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RE: A few issues with the proposed definition of contrast

From: Sean Hayes <Sean.Hayes@microsoft.com>
Date: Mon, 12 Mar 2007 12:01:10 +0000
To: Loretta Guarino Reid <lorettaguarino@google.com>
CC: Gregg Vanderheiden <gv@trace.wisc.edu>, WCAG-WG <w3c-wai-gl@w3.org>
Message-ID: <7261AC2A5F73904CA41773C8F00813FF1C670D50@EA-EXMSG-C309.europe.corp.microsoft.com>
LGR: Sean, I don't understand how the issues that you raise wouldn't also apply to a more functional approach. They seems to relate to whether the author has sufficient knowledge or control of possible layouts to determine the background for text.

SH: The potential benefit of a more functional approach is that it addresses the legibility of the content as whole, as opposed to specifically limiting to worst case pointwise pixel comparisons. Of course similar issues apply that in some circumstances the content may be rendered in ways which are illegible, but if there exist typical content configurations in which text can be viewed in a manner which is legible, then in my opinion it should pass.


Sean Hayes
Standards and Policy Team
Accessible Technology Group
Microsoft
Phone:
  mob +44 7977 455002
  office +44 117 9719730



________________________________
From: Loretta Guarino Reid [mailto:lorettaguarino@google.com]
Sent: 11 March 2007 02:02
To: Sean Hayes
Cc: Gregg Vanderheiden; WCAG-WG
Subject: Re: A few issues with the proposed definition of contrast



On 3/9/07, Sean Hayes <Sean.Hayes@microsoft.com<mailto:Sean.Hayes@microsoft.com>> wrote:
GV: First, many of these comments don't have to do with the proposal per se.  They are generic questions about background that would apply to any contrast measurement I believe.   Would you agree?

Sean: Yes, I'd have to agree, contrast is notoriously difficult to measure. When you try to come up with a general method which is going to work across all web technologies I think you are on a losing wicket. Which is why previously I have tried to argue for a more functional approach based on whether the content could be used by individuals who have been assesed under clinical conditions to have atypical sight. Not that the content has to necessarily be tested by such individuals (although clearly that is the best approach), but that (with high inter-rater opinion) it could be.

Sean, I don't understand how the issues that you raise wouldn't also apply to a more functional approach. They seems to relate to whether the author has sufficient knowledge or control of possible layouts to determine the background for text.

GV: The background would be what is immediately surrounding the letter in the author defined presentation.   It the user scales the font or changes the background etc, then the author is not responsible under this guideline.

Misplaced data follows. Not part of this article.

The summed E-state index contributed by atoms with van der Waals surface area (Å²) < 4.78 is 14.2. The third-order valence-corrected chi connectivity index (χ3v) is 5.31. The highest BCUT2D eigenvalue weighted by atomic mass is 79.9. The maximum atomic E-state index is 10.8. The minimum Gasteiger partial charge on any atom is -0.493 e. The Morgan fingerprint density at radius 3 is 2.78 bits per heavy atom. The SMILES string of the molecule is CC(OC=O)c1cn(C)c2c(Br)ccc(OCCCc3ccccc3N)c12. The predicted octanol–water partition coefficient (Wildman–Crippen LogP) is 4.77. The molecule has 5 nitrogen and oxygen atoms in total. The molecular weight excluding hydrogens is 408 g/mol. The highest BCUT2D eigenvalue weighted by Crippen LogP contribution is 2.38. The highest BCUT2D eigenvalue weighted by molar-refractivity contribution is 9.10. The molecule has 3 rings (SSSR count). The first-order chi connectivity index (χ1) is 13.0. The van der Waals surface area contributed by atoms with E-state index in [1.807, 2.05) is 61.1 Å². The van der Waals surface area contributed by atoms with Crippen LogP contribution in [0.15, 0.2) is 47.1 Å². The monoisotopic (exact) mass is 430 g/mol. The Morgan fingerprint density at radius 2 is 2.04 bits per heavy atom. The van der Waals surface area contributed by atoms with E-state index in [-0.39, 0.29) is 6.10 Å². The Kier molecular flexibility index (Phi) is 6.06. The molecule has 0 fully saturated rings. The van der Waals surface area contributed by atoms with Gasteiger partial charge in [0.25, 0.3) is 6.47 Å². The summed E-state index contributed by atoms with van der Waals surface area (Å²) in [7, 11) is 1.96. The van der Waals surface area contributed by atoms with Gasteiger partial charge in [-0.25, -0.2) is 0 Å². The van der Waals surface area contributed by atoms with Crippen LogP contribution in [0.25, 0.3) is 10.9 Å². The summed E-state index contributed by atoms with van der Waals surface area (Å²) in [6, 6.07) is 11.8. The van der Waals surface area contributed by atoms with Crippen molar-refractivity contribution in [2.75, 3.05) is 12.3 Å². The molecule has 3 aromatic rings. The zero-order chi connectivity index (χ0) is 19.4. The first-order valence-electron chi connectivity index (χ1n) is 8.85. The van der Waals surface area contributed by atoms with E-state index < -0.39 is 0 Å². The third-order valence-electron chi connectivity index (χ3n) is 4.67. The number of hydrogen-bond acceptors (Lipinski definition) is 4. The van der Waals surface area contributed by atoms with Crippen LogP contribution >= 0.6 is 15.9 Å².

Sean: HTML and similar technologies are too fluid to consider there being a single "author defined presentation", there are many things that cause text to move wrt. its background, scrolling, resizing the viewport etc. - is the author relieved from responsibility when these happen? I'd guess you'd say not, but then it outlaws any scrolling container with a border.

I don't understand your argument about scrolling. Is it that scrolling doesn't guarantee any visual break between the scrolled content and the border? In general, scrolling doesn''t change the background and foreground colors.

GV: Yes all this is true.  The author should not have a background image moving about behind the text that would not be different enough from the text to have the required contrast.

Sean: I'm more worried about the text moving about in front of the background. If you have to take worst case scenario's this is going to be almost impossible to meet in even fairly pedestrian and perfectly accessible content.

How is the text moving in front of the background?  Is this scrolling and reflow? Or is there a different scenario?

GV: If you do not specify the font or background color then you automatically pass.
Sean: But you are specifying the colors - you are just using symbolic names. You have to use these symbols correctly. It has been pointed out that CSS3 deprecates system colors, but its been in CR since 2003. It also allows opacity in all colours, which completely screws your formula.

How is the author specifying the colors in this situation?

...



Sorry to be a pain about this, as I do believe that high contrast modes are valuable to end users and we need to find a way to ensure they are available; I just don't believe we will come up with a single defensible test that we can write down which will actually be effective.

I think we may end up with a test that is conservative for some complex layouts and technologies. I think that would still be helpful.

Sean Hayes
Standards and Policy Team
Accessible Technology Group
Microsoft
Phone:
  mob +44 7977 455002
  office +44 117 9719730

Loretta
Received on Monday, 12 March 2007 12:01:24 GMT

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